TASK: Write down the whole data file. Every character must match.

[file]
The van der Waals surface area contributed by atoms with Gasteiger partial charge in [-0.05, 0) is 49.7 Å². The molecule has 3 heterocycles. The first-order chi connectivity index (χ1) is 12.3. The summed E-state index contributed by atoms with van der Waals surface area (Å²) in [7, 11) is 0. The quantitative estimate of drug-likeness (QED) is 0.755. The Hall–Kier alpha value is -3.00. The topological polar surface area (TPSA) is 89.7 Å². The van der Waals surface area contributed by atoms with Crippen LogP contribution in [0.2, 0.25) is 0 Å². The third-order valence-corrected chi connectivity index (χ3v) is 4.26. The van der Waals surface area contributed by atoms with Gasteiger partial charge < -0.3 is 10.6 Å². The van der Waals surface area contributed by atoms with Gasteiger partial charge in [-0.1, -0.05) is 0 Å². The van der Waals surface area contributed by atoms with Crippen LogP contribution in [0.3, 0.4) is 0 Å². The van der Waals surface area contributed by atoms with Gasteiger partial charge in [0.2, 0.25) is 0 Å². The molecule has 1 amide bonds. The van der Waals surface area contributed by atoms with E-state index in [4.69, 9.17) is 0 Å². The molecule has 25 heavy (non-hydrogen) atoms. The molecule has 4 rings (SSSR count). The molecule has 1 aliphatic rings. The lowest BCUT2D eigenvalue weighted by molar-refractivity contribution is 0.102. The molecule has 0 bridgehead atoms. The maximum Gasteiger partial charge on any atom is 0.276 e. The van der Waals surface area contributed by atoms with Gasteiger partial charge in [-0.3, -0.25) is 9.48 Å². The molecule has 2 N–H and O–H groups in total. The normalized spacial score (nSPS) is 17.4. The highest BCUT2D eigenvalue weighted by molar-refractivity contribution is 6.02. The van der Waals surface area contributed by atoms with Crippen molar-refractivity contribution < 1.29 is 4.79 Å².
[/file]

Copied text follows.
The van der Waals surface area contributed by atoms with Gasteiger partial charge in [-0.05, 0) is 49.7 Å². The molecule has 3 heterocycles. The first-order chi connectivity index (χ1) is 12.3. The summed E-state index contributed by atoms with van der Waals surface area (Å²) in [7, 11) is 0. The quantitative estimate of drug-likeness (QED) is 0.755. The Hall–Kier alpha value is -3.00. The topological polar surface area (TPSA) is 89.7 Å². The van der Waals surface area contributed by atoms with Crippen LogP contribution in [0.2, 0.25) is 0 Å². The third-order valence-corrected chi connectivity index (χ3v) is 4.26. The van der Waals surface area contributed by atoms with Gasteiger partial charge < -0.3 is 10.6 Å². The van der Waals surface area contributed by atoms with Gasteiger partial charge in [-0.1, -0.05) is 0 Å². The van der Waals surface area contributed by atoms with Crippen LogP contribution in [0.3, 0.4) is 0 Å². The van der Waals surface area contributed by atoms with Gasteiger partial charge in [0.2, 0.25) is 0 Å². The molecule has 1 amide bonds. The van der Waals surface area contributed by atoms with E-state index in [4.69, 9.17) is 0 Å². The molecule has 25 heavy (non-hydrogen) atoms. The molecule has 4 rings (SSSR count). The molecule has 1 aliphatic rings. The lowest BCUT2D eigenvalue weighted by molar-refractivity contribution is 0.102. The molecule has 0 bridgehead atoms. The maximum Gasteiger partial charge on any atom is 0.276 e. The van der Waals surface area contributed by atoms with Gasteiger partial charge in [-0.3, -0.25) is 9.48 Å². The molecule has 2 N–H and O–H groups in total. The normalized spacial score (nSPS) is 17.4. The highest BCUT2D eigenvalue weighted by molar-refractivity contribution is 6.02. The van der Waals surface area contributed by atoms with Crippen molar-refractivity contribution < 1.29 is 4.79 Å².